Registration Requirements for a Boat and Licensing Requirements for a Boating Business
Let’s register your boat! In Costa Rica, all boats must be registered through the National Registry of Ships, as stated in article 3 of the Regulations of the Costa Rican Naval Registry and article 38 of
Let’s register your boat!
In Costa Rica, all boats must be registered through the National Registry of Ships, as stated in article 3 of the Regulations of the Costa Rican Naval Registry and article 38 of the Regulations for the Public Registry of Personal Property.
Before carrying out the registration procedures with the National Registry, the technical review of the ship must be completed and subsequently approved by the Ministry of Public Works and Transportation’s Directorate of Navigation and Security or the corresponding Capitanía de Puerto. The technical review must be formally requested to either entity. Once the inspection has been completed, the Directorate of Navigation or the corresponding Capitanía de Puerto issues a technical review report card. This report card is the first step to get your boat registered: once you have it, the next step is to present the report card to the National Registry of Ships housed within the National Registry of Personal Property. There are several requirements, such as:
- Only Costa Rican citizens, national public entities, companies established and domiciled in Costa Rica, and shipping representatives can register ships. Foreign citizens who wish to register ships of less than 50 tons dedicated to private use only are exempt from this rule.
- Documents that prove the ownership of the ship, either by the transfer of titles of domain, a lease or charter, must be presented.
- Name, qualities, and full address of the owner, if he is a legal person. If it is a company, the Certificate of Incorporation, its legal status and certification of shared capital must be provided.
- For high-altitude ships, and for all those over 50 tons, the certificates issued by the ship classification society are necessary, and they must include the International Freeboard, Tonnage and Class Certificate. For national ships of less than 50 tons that provide maritime cabotage and inland water transport services, and in the absence of international certificates, they must have the inspection certificate issued by qualified personnel of the Directorate and submit to periodic inspections carried out for this purpose
- Safety Material Certificate for all ships and their respective passenger capacity.
- Hull material, main dimensions, number of bridges, decks, masts and chimneys, and updated plans according to which the ship was built or renovated.
- Place and date of construction of the ship, class, service to which it will be dedicated, frequencies and autonomy.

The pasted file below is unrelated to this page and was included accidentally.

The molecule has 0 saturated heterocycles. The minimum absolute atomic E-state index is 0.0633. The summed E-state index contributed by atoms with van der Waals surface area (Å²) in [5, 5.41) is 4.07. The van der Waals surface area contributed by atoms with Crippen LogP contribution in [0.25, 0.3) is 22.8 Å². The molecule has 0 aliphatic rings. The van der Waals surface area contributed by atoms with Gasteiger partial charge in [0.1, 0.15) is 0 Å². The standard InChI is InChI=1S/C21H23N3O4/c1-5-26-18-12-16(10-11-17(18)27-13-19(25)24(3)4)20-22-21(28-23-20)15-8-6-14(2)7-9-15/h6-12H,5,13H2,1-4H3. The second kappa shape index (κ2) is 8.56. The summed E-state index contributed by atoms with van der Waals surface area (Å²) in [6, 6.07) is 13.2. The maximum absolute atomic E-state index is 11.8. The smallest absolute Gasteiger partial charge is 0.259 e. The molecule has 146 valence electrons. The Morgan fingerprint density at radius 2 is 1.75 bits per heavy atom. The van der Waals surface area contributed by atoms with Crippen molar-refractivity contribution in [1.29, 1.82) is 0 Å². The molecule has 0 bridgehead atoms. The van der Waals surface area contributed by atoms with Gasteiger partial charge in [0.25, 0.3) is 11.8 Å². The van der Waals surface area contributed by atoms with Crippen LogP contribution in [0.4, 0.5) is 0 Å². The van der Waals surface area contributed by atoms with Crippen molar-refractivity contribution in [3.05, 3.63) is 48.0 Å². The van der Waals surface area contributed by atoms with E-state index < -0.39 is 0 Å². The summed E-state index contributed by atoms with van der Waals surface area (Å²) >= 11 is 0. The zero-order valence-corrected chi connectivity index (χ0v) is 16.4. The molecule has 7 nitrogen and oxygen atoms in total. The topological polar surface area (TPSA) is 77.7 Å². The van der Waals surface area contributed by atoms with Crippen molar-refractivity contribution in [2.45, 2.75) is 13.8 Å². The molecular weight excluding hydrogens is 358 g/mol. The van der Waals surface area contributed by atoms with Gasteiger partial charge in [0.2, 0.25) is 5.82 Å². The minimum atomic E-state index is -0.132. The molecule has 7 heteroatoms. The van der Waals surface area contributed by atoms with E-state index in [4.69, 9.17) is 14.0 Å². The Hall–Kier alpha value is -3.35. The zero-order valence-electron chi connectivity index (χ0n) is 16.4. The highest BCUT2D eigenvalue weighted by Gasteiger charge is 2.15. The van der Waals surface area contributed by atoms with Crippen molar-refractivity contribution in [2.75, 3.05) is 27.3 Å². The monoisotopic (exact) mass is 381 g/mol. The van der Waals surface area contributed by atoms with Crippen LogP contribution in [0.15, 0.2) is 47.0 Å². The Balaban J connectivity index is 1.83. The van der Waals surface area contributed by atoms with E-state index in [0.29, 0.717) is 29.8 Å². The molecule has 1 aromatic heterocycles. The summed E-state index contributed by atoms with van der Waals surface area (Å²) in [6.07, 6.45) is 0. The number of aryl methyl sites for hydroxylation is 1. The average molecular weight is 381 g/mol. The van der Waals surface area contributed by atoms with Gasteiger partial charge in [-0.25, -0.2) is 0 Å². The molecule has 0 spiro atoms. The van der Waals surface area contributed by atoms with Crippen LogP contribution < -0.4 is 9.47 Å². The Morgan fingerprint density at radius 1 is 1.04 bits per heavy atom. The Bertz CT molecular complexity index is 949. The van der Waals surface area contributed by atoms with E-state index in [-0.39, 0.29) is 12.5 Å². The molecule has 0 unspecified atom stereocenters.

- Net registration tonnage, gross registration tonnage, deadweight tonnage, transport capacity in tons and total description of the propulsion equipment. In the case of the engine, the type, horsepower and brand must be indicated.
- Current name of the ship, if it is not already adopted by a national ship and the previous names of the ship, indicating also its previous nationalities; and
- Any other data or document that the Directorate and the Port Authority deems appropriate.
The flagging or granting of registration will be carried out after a technical opinion is issued by the General Directorate of Water Transport, housed in the Ministry of Finance (as established by law number 12, dated October 22, 1941).
In sporting and recreational fishing boats, it is important to request a suitable document issued by the Tax Administration, to verify the payment of the property tax (article 9 and 13, Law 7088) and request the Value Seal issued by the Taxation Department.
In passenger boats, and since they are not subject to the payment established in articles 9 and 13 of Law 7088, no documentation will be requested to verify their activity. The declaration before the Tax Administration will be verified by the Port Authority when the certificate of seaworthiness is issued.
The Port Captaincies will be responsible for managing and maintaining the National Registry of Minor Vessels, which will include national vessels with under 50 tons of gross register tonnage. For those registered in their area ports, index books and registration cancellation books will be required.
Once the National Registry of Ships issues the property title, it is necessary to once again visit the Ministry of Public Works and Transportation’s Directorate of Navigation and Security or the corresponding Harbor Master’s Office to request the Certificate of Navigability. This document allows any vessel or naval artifact to set sail from ports and carry out its activity legally, and is obtained through an annual inspection.
Regardless of nationality, no ship of any size may navigate freely in national waters until the indicated registration procedures are completed. Likewise, the relevant navigation permit will be canceled for those vessels that do not undergo periodic reviews by qualified personnel of the General Directorate of Water Transport.
What are the licensing requirements for a boating business, specifically for people who want to do tours?
If you are a thinking of or planning to go into business with your boat in activities such as tours or fishing tours you may want to get informed about the requirements or steps to follow:
1- Be Costa Rican or a Costa Rican legal company.
2- Be registered with the National Registry of Ships
3- Have an up-to-date Certificate of Navigability.
4- Have a Safety Material Certificate for all ships and their respective passenger capacity.
5- Comply with the Civil Responsibility Policy.
6- If you want to carry out fishing tourism activity, you must comply with the requirements established by the Costa Rican Institute of Fisheries and Aquaculture (INCOPESCA) and apply for the following licenses: a) sport fishing; b) tourist fishing.